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Multi-Zoned Kitchens to Fit Your Life

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Article by Courtney Stewart

Photography by Traton Homes

They say the kitchen is the heart of the home. It’s no wonder new home purchasers often focus most on this area when touring a model. They wander through, gliding their hands on the countertops, imagining how they will live there, pack school lunches there, and have family meals there.

Can the kids easily grab their afternoon snacks? Where will everyone sit as they catch a quick breakfast? Will this work with extra people when it’s time to prepare a holiday meal?

When purchasing a new home or even if you want to freshen up your existing home, envisioning your kitchen in work zones can help you select or design a kitchen that will work best for you.

Dating back to 1929, kitchens have traditionally been designed with the idea of a work triangle, formed by the stove, sink and refrigerator. The idea is that nothing should block access between those three points to facilitate efficient movement in the area.

The designers at Atlanta new home builder Traton Homes have focused on updating the triangle into the multi-zone kitchens that better serve 21st century families’ needs. Zones typically include areas for food storage (pantry and refrigerator), food preparation (prep sink, ample counterspace, storage for needed utensils), cooking (microwave, stovetop and pots and pans), baking (ovens, counter space), and cleaning (sink, dishwasher).

Zones also typically include an area for snacking and eating informal meals, which often overlaps with space for doing homework or plugging in/charging up digital media.

Of course, some zones may double up in other areas, too. Counterspace for baking may be shared with counter space for food preparation, for example. Kitchen islands can also serve as multiple zones.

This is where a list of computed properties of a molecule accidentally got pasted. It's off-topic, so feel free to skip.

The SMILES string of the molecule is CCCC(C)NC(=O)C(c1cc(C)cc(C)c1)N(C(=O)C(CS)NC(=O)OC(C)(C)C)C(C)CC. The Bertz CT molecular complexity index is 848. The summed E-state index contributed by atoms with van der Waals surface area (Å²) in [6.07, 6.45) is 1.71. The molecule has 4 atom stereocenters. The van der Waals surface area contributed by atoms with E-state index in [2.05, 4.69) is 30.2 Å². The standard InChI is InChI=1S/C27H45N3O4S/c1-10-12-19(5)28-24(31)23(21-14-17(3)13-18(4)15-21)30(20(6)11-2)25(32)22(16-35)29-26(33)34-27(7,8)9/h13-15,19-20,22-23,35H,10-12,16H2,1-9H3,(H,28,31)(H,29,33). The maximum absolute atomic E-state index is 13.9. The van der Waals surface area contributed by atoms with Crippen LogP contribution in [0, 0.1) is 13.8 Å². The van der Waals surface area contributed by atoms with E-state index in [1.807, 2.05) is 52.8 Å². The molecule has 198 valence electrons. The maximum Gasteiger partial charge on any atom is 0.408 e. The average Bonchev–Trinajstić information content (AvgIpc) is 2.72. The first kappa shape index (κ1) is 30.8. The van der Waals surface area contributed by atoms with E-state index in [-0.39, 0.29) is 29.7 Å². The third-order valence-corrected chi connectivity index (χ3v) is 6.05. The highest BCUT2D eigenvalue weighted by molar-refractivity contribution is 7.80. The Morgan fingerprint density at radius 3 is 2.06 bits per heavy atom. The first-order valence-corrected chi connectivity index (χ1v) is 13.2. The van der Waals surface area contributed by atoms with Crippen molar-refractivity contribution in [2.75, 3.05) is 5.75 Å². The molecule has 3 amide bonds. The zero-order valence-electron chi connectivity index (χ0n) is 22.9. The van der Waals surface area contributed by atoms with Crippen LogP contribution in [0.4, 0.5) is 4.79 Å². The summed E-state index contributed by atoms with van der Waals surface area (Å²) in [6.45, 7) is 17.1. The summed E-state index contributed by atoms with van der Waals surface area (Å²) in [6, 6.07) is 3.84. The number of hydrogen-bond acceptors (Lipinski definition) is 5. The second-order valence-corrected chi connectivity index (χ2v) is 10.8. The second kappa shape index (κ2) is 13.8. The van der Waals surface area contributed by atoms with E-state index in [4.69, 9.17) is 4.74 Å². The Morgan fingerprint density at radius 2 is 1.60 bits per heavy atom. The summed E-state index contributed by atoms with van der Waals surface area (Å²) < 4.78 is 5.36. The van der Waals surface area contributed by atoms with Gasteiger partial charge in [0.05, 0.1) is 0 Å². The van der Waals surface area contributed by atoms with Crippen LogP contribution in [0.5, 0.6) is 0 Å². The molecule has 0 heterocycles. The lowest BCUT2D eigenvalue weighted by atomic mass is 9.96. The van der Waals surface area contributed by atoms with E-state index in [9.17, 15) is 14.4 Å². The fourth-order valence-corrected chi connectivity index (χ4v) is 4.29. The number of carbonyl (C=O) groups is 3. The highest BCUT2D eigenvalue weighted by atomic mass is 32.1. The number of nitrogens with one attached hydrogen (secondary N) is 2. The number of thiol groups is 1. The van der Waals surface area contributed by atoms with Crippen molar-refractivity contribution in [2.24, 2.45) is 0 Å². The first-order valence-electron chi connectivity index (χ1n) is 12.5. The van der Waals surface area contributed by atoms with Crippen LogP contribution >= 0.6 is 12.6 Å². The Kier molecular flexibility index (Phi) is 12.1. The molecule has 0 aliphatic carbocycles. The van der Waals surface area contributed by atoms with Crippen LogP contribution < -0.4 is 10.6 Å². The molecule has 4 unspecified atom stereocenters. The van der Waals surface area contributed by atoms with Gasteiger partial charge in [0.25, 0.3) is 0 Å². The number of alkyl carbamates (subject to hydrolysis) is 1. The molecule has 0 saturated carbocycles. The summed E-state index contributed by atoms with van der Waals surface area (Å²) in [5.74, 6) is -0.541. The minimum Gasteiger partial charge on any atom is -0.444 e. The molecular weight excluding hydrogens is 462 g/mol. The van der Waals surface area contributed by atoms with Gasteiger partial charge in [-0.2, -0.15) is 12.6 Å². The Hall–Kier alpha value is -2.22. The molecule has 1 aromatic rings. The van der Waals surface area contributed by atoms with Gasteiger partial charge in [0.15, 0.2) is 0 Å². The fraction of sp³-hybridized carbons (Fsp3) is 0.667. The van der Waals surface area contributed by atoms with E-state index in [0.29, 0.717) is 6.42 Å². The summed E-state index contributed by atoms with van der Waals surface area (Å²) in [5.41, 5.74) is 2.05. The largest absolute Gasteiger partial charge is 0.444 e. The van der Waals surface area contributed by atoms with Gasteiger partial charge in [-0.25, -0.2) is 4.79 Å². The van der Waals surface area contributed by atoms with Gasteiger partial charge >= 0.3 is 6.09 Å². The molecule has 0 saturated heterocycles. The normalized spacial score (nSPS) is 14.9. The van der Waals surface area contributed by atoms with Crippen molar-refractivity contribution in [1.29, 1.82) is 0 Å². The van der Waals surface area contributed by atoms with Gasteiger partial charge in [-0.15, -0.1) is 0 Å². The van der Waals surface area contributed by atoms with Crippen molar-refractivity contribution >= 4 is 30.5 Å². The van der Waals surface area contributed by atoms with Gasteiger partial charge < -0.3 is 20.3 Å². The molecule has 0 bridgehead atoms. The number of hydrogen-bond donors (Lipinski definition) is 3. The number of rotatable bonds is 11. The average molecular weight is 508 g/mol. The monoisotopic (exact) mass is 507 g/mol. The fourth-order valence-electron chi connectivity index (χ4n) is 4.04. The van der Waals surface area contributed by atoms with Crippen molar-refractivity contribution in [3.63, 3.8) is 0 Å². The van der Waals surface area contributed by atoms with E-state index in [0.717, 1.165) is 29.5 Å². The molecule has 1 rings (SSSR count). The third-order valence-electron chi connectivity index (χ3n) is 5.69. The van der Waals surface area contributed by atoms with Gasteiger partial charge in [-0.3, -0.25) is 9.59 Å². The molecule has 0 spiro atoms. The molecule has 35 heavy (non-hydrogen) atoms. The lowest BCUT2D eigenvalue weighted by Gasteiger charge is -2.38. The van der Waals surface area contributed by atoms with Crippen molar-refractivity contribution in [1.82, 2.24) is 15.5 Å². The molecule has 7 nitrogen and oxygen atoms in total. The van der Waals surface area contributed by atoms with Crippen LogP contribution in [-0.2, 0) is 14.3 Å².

How do multi-zoned kitchens help you live better? Traton designers say that as they work with homebuyers, getting to know their lifestyles helps them to design kitchens that contain the zones that will make their lives easier. For example, in many of their single-family home communities that are likely to attract larger families, they design kitchens with the microwave set into lower cabinets and near the refrigerator. The arrangement makes it easy for children to help themselves to an afternoon snack.

Kitchens in large single-family home communities are likely to include large islands with seating for several people. The island provides a food preparation area, breakfast seating, a snacking station, homework space, and even a place for a family dinner as the day progresses. At the same time, there is enough room between the island and the other kitchen zones to allow kitchen activities to occur simultaneously. One family member can continue cooking and cleaning while others are eating breakfast or doing homework.

In large single-family home kitchens, ample space between the zones allows for several people to work in the kitchen at once. The refrigerator and food storage may be set farther than typical from other areas to allow more people to access it without interrupting the flow of the space. Similarly, the ovens may be set farther apart from the more active stovetop and food prep areas, since items that are baking can be left unattended for longer periods of time.

In townhome communities, Traton designers are likely to make the kitchen area slightly more compact, since households are likely to be smaller. A snack preparation zone may turn into a hot beverage zone, where homeowners can set up a station for morning coffee or tea—or perhaps an entertaining area for barware and mixers. The options are limitless when you select a kitchen for your needs.

If you’re looking for a home thoughtfully designed for your lifestyle, Traton Homes is building in communities throughout the Northwest Atlanta area. To learn more, visit TratonHomes.com.

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